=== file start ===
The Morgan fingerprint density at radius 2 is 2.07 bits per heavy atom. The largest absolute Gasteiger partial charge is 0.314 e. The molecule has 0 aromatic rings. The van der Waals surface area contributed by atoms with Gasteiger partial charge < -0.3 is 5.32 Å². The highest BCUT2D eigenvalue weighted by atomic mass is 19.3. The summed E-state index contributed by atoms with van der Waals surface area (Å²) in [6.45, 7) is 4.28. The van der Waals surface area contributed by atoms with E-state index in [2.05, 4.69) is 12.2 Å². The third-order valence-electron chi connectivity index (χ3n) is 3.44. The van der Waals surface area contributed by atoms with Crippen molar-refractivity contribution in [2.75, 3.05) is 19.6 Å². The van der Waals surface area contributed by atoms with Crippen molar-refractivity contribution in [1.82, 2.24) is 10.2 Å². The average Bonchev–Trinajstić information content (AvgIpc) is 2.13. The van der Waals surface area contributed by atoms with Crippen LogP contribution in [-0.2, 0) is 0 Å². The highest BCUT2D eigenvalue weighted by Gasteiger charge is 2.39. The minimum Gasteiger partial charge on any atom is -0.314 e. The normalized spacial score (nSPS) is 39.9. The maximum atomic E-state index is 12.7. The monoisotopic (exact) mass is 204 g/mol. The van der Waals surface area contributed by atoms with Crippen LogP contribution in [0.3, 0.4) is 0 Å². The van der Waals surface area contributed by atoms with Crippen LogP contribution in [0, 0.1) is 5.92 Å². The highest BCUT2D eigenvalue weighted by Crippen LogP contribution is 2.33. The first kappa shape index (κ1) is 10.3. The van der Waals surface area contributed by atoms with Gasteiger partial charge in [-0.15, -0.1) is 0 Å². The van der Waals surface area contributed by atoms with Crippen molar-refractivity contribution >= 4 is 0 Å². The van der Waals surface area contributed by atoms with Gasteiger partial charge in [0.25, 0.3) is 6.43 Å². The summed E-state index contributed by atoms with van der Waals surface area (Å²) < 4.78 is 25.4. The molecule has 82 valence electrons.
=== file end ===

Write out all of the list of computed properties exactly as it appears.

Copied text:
The Morgan fingerprint density at radius 2 is 2.07 bits per heavy atom. The largest absolute Gasteiger partial charge is 0.314 e. The molecule has 0 aromatic rings. The van der Waals surface area contributed by atoms with Gasteiger partial charge < -0.3 is 5.32 Å². The highest BCUT2D eigenvalue weighted by atomic mass is 19.3. The summed E-state index contributed by atoms with van der Waals surface area (Å²) in [6.45, 7) is 4.28. The van der Waals surface area contributed by atoms with E-state index in [2.05, 4.69) is 12.2 Å². The third-order valence-electron chi connectivity index (χ3n) is 3.44. The van der Waals surface area contributed by atoms with Crippen molar-refractivity contribution in [2.75, 3.05) is 19.6 Å². The van der Waals surface area contributed by atoms with Crippen molar-refractivity contribution in [1.82, 2.24) is 10.2 Å². The average Bonchev–Trinajstić information content (AvgIpc) is 2.13. The van der Waals surface area contributed by atoms with Crippen LogP contribution in [-0.2, 0) is 0 Å². The highest BCUT2D eigenvalue weighted by Gasteiger charge is 2.39. The minimum Gasteiger partial charge on any atom is -0.314 e. The normalized spacial score (nSPS) is 39.9. The maximum atomic E-state index is 12.7. The monoisotopic (exact) mass is 204 g/mol. The van der Waals surface area contributed by atoms with Crippen LogP contribution in [0.3, 0.4) is 0 Å². The van der Waals surface area contributed by atoms with Crippen LogP contribution in [0, 0.1) is 5.92 Å². The highest BCUT2D eigenvalue weighted by Crippen LogP contribution is 2.33. The first kappa shape index (κ1) is 10.3. The van der Waals surface area contributed by atoms with Gasteiger partial charge in [-0.15, -0.1) is 0 Å². The van der Waals surface area contributed by atoms with Crippen molar-refractivity contribution >= 4 is 0 Å². The van der Waals surface area contributed by atoms with Gasteiger partial charge in [0.25, 0.3) is 6.43 Å². The summed E-state index contributed by atoms with van der Waals surface area (Å²) < 4.78 is 25.4. The molecule has 82 valence electrons.